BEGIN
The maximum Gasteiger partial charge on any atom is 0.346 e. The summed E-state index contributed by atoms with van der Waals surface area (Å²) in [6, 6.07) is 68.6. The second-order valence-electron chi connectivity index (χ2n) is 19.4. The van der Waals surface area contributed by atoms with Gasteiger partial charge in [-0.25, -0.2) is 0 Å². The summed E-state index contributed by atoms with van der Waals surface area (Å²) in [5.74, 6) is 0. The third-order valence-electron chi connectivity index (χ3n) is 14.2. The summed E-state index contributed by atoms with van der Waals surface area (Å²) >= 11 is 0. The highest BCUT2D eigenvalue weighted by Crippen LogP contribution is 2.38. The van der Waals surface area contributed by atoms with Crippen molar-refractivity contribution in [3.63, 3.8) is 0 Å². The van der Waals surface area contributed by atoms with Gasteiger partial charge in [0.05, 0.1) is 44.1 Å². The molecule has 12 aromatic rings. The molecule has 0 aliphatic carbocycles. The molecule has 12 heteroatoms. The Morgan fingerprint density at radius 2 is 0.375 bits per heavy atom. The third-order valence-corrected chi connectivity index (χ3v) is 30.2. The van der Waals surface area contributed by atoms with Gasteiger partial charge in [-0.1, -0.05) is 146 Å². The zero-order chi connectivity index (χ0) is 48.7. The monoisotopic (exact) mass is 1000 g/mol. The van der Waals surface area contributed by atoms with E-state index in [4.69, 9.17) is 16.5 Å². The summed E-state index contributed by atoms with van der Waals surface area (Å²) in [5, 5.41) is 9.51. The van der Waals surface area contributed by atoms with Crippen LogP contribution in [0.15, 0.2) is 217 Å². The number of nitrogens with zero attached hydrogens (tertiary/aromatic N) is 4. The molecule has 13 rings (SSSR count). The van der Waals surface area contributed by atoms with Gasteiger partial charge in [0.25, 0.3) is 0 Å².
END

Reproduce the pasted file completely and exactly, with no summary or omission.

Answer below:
The maximum Gasteiger partial charge on any atom is 0.346 e. The summed E-state index contributed by atoms with van der Waals surface area (Å²) in [6, 6.07) is 68.6. The second-order valence-electron chi connectivity index (χ2n) is 19.4. The van der Waals surface area contributed by atoms with Gasteiger partial charge in [-0.25, -0.2) is 0 Å². The summed E-state index contributed by atoms with van der Waals surface area (Å²) in [5.74, 6) is 0. The third-order valence-electron chi connectivity index (χ3n) is 14.2. The summed E-state index contributed by atoms with van der Waals surface area (Å²) >= 11 is 0. The highest BCUT2D eigenvalue weighted by Crippen LogP contribution is 2.38. The van der Waals surface area contributed by atoms with Crippen molar-refractivity contribution in [3.63, 3.8) is 0 Å². The van der Waals surface area contributed by atoms with Gasteiger partial charge in [0.05, 0.1) is 44.1 Å². The molecule has 12 aromatic rings. The molecule has 0 aliphatic carbocycles. The molecule has 12 heteroatoms. The Morgan fingerprint density at radius 2 is 0.375 bits per heavy atom. The third-order valence-corrected chi connectivity index (χ3v) is 30.2. The van der Waals surface area contributed by atoms with Gasteiger partial charge in [-0.1, -0.05) is 146 Å². The zero-order chi connectivity index (χ0) is 48.7. The monoisotopic (exact) mass is 1000 g/mol. The van der Waals surface area contributed by atoms with E-state index in [4.69, 9.17) is 16.5 Å². The summed E-state index contributed by atoms with van der Waals surface area (Å²) in [5, 5.41) is 9.51. The van der Waals surface area contributed by atoms with Crippen LogP contribution in [0.15, 0.2) is 217 Å². The number of nitrogens with zero attached hydrogens (tertiary/aromatic N) is 4. The molecule has 13 rings (SSSR count). The van der Waals surface area contributed by atoms with Gasteiger partial charge in [0.25, 0.3) is 0 Å².